Here’s everything we know about the beasts in “Fantastic Beasts and Where to Find Them”

2016 has been a pretty awesome year for us Harry Potter fans. We’ve gotten a brand-new book (well, script, and its play form!), tons of fresh canon information, and a whole new sorting ceremony on Pottermore, and soon we’ll have a new film in the Harry Potter universe hitting theaters for the first time in over five years.

Say it with me: YAS.


And because seemingly no 2016 week is complete without new HP info, now we have a sneak peek into some of the creatures that will be featured in Fantastic Beasts and Where to Find Them‘s film version, based on the 2001 companion novel of the same name by queen J.K. Rowling herself.


These little guys actually make an appearance in the original septology, in one of Hagrid’s Care of Magical Creatures classes. They are cuddly versions of a metal detector — specifically, they go after the shiny/sparkly stuff. And they look like a cross between a mole and a platypus. Aw.

The best part? Their look was totally influenced by the honey badger, according to the film’s visual effects supervisor Christian Manz.

“We saw some great footage of a honey badger raiding somebody’s house with a completely insatiable desire to find food and nothing would get in its way,” Manz told Entertainment Weekly.


Bowtruckles actually make an appearance in multiple Harry Potter canon novels and video games. They’re shy little twig-like creatures (think Baby Groot) that guard wand-wood trees. So basically, what they lack in size they make up for in importance. Without wand-wood trees, there would be no wands, and no magic, which would mean NO HARRY POTTER AT ALL. So thanks, Bowtruckles!

(Plus, a very specific Bowtruckle named Pickett is apparently Eddie Redmayne’s fave creature in the film, so we love them by default.)


Those of us who have been sorted into an Ilvermorny house know about Thunderbird, which — aside from being a creature — is one of the four houses at the American wizarding school. It’s J.K. Rowling’s house (and mine, yay).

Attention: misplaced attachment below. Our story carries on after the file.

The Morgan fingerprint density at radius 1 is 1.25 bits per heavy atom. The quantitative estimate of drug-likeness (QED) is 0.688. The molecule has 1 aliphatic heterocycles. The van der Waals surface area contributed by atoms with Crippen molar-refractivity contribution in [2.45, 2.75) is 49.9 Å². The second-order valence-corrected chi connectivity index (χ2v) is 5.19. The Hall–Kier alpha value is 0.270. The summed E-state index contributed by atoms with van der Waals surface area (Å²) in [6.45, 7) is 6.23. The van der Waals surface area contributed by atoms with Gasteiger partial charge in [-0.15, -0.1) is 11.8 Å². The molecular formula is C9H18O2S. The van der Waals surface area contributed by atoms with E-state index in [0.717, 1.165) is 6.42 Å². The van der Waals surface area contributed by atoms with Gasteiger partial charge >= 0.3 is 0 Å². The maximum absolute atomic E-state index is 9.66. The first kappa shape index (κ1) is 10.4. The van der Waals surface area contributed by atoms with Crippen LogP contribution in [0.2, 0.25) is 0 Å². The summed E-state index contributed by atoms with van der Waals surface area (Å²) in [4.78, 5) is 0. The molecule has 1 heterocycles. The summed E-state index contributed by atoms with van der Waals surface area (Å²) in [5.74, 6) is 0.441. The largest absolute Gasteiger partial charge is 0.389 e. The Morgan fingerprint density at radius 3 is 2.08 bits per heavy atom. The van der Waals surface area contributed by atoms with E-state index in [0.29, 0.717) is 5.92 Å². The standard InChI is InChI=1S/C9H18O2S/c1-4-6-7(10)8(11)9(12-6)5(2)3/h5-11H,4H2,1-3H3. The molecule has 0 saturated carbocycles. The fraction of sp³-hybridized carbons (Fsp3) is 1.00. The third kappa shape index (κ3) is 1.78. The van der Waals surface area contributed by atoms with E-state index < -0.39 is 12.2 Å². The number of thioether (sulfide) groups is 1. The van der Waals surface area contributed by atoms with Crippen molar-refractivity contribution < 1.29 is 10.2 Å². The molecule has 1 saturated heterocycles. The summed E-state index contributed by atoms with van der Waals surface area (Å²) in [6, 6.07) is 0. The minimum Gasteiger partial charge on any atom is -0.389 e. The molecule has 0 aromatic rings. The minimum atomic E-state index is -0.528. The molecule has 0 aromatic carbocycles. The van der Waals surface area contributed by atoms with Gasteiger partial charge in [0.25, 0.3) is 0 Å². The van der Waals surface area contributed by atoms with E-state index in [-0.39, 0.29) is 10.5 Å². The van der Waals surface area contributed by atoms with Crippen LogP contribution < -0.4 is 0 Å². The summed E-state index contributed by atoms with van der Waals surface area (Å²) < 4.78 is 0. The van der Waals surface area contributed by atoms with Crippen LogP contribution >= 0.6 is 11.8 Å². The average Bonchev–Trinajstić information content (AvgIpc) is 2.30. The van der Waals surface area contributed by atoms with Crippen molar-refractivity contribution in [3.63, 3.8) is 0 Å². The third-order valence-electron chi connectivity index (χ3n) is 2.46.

The Thunderbird is a “Flying beast that can sense danger, and create storms as it flies,” according to Pottermore. “Its tail feathers were used by Shikoba Wolfe to create powerful wands, particularly good for Transfiguration” — so basically the American phoenix.

And EW has some new info about the Thunderbird, such as the fact that it’s native to Arizona and “Its multiple powerful wings shimmer with cloud-and sun-like patterns.” PRETTY.

Swooping Evil

Pottermore states that the Swooping Evil — another creature that makes its canon debut in this film — is “A large, butterfly-like creature that emerges from a small object, possibly a cocoon.”

“It can be dangerous, as it is capable of sucking out brains, but, conversely, if properly diluted, its venom can be quite useful to erase bad memories,” reports EW.

Eesh. Remind us never to go near the Swooping Evil (just in case its name wasn’t warning enough).


Unlike the Swooping Evil, this little fuzzball sounds like it could actually be a good pet.

“The Demiguise is a primate-like creature that resembles a silver-haired orangutan with large, doleful black eyes,” EW says. “It has the remarkable ability to become invisible at will, and has precognitive sight, so the only way to catch it is to do something completely unpredictable.”



The Occamy is a “Plumed, two-legged winged creature with a serpentine body, that is fiercely protective of its eggs.” We would be too, if our eggs were made of silver, as the FBAWTFT book notes of the Occamy.

Occamys (Occamies?) are native to the Far East and India, and look scary as hell — as EW states, it can grow or shrink based on its environment and it looks like “a cross between a dragon and a bird.” No thanks, y’all. Nightmares for days.


The Australia-indigenous Billywig is an insect hater’s nightmare: “A small, vivid sapphire-blue insect with wings on its head which allow it to spin as it flies. Its sting causes giddiness and levitation and, when dried, can be used in several potions.”

According to the FBAWTFT book, its dried stings are also said to be used in Fizzing Whizzbees, a candy mentioned several times throughout the original series. The more you know!

WE. CAN’T. WAIT. November 18th can’t come fast enough, so in the meantime, we’ll just watch the newest trailer and read the FBAWTFT book over and over again in preparation.

Filed Under